Metropolitan News-Enterprise


Thursday, February 5, 2009


Page 3


CJP Continues Hearing on Sacramento Jurist


By a MetNews Staff Writer


The hearing scheduled for Monday to inquire into possible misconduct by Sacramento Superior Court Judge Peter J. McBrien will not go forward that day, the Commission on Judicial Performance said yesterday.

The commission granted a request by a commission staff lawyer to continue the hearing to a future date, yet to be determined,  for medical reasons, it said.

The CJP instituted formal proceedings against McBrien in September, alleging that the jurist, while presiding over a routine marital dissolution between Mona Carlsson and Ulf Carlsson, had improperly threatened counsel with contempt, become embroiled in the proceedings before him, and ultimately abandoned a trial in the middle of a party’s case in chief.

In May, the Third District Court of Appeal held that McBrien’s behavior “openly violated” the precepts of due process and so infected the integrity of the process that reversal was required without an assessment of actual prejudice.

McBrien was also charged with engaging in improper ex parte communications in two separate trials.

The CJP’s notice alleged that McBrien’s conduct as a whole constituted willful misconduct, persistent failure or inability to perform the duties of a judge, and conduct prejudicial to the administration of justice.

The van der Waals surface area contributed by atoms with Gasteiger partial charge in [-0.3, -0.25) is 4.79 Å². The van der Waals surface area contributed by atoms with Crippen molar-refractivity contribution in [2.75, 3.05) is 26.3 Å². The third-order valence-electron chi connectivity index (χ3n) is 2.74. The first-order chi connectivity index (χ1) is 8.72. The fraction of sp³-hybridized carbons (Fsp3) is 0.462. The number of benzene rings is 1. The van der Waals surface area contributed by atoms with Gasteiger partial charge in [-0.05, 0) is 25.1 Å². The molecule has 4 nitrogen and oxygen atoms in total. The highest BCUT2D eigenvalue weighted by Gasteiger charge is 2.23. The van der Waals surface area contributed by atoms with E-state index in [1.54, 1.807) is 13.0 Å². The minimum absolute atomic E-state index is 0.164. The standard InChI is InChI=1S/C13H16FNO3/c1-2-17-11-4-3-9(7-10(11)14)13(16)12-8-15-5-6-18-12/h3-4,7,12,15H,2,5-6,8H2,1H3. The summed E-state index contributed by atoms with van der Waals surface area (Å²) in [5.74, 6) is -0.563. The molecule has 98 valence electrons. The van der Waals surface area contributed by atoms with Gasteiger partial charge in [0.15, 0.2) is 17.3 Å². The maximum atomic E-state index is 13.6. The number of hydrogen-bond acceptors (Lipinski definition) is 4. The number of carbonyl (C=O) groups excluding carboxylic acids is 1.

In his answer, McBrien, who is represented by San Francisco attorney James A. Murphy, of Murphy, Pearson, Bradley and Feeney, denied abandoning trial.

He asserted that he had taken an emergency protective order call one minute before the conclusion of the court day and that he was inclined to declare a mistrial because the case had not been completed within the time estimate provided by the parties.

The judge further denied violating the Ulf Carlsson’s constitutional right to due process and a fair trial or being discourteous to Carlsson’s attorney.

If the Commission determines that the charges are proved by clear and convincing evidence, it may impose discipline as provided in the California Constitution. Charges that the commission determines are not proved will be dismissed.

The CJP—which is composed of three judges, two lawyers, and six public members, and chaired by Orange Superior Court Judge Frederick P. Horn—publicly admonished McBrien after he pled guilty to misdemeanor vandalism for chopping down oak trees on public land because they obscured the view of the American River from his home in April 2002.

McBrien, 64, was appointed to the Sacramento Municipal Court in 1987 by then-Gov. George Deukmejian, and elevated by Deukmejian to the Superior Court in 1989.

The jurist survived a recall effort and defeated write-in candidate Matthew Jay Smith, a lead appellate court attorney with the Third District Court of Appeal, in the November election.


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